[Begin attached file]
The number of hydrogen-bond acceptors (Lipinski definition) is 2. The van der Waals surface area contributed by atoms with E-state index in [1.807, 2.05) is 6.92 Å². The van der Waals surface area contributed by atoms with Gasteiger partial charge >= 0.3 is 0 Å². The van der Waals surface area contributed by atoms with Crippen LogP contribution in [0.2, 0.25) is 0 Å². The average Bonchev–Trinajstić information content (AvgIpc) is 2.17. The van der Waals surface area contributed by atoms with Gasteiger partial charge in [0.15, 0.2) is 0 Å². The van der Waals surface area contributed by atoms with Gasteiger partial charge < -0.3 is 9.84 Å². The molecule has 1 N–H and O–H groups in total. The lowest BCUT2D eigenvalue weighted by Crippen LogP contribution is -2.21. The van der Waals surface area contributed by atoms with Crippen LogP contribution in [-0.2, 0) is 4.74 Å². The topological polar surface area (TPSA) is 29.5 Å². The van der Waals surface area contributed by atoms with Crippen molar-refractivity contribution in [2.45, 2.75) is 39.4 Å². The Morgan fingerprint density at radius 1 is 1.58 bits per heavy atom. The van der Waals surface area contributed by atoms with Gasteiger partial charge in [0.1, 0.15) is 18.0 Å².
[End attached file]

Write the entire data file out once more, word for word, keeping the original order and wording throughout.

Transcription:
The number of hydrogen-bond acceptors (Lipinski definition) is 2. The van der Waals surface area contributed by atoms with E-state index in [1.807, 2.05) is 6.92 Å². The van der Waals surface area contributed by atoms with Gasteiger partial charge >= 0.3 is 0 Å². The van der Waals surface area contributed by atoms with Crippen LogP contribution in [0.2, 0.25) is 0 Å². The average Bonchev–Trinajstić information content (AvgIpc) is 2.17. The van der Waals surface area contributed by atoms with Gasteiger partial charge in [0.15, 0.2) is 0 Å². The van der Waals surface area contributed by atoms with Gasteiger partial charge < -0.3 is 9.84 Å². The molecule has 1 N–H and O–H groups in total. The lowest BCUT2D eigenvalue weighted by Crippen LogP contribution is -2.21. The van der Waals surface area contributed by atoms with Crippen LogP contribution in [-0.2, 0) is 4.74 Å². The topological polar surface area (TPSA) is 29.5 Å². The van der Waals surface area contributed by atoms with Crippen molar-refractivity contribution in [2.45, 2.75) is 39.4 Å². The Morgan fingerprint density at radius 1 is 1.58 bits per heavy atom. The van der Waals surface area contributed by atoms with Gasteiger partial charge in [0.1, 0.15) is 18.0 Å².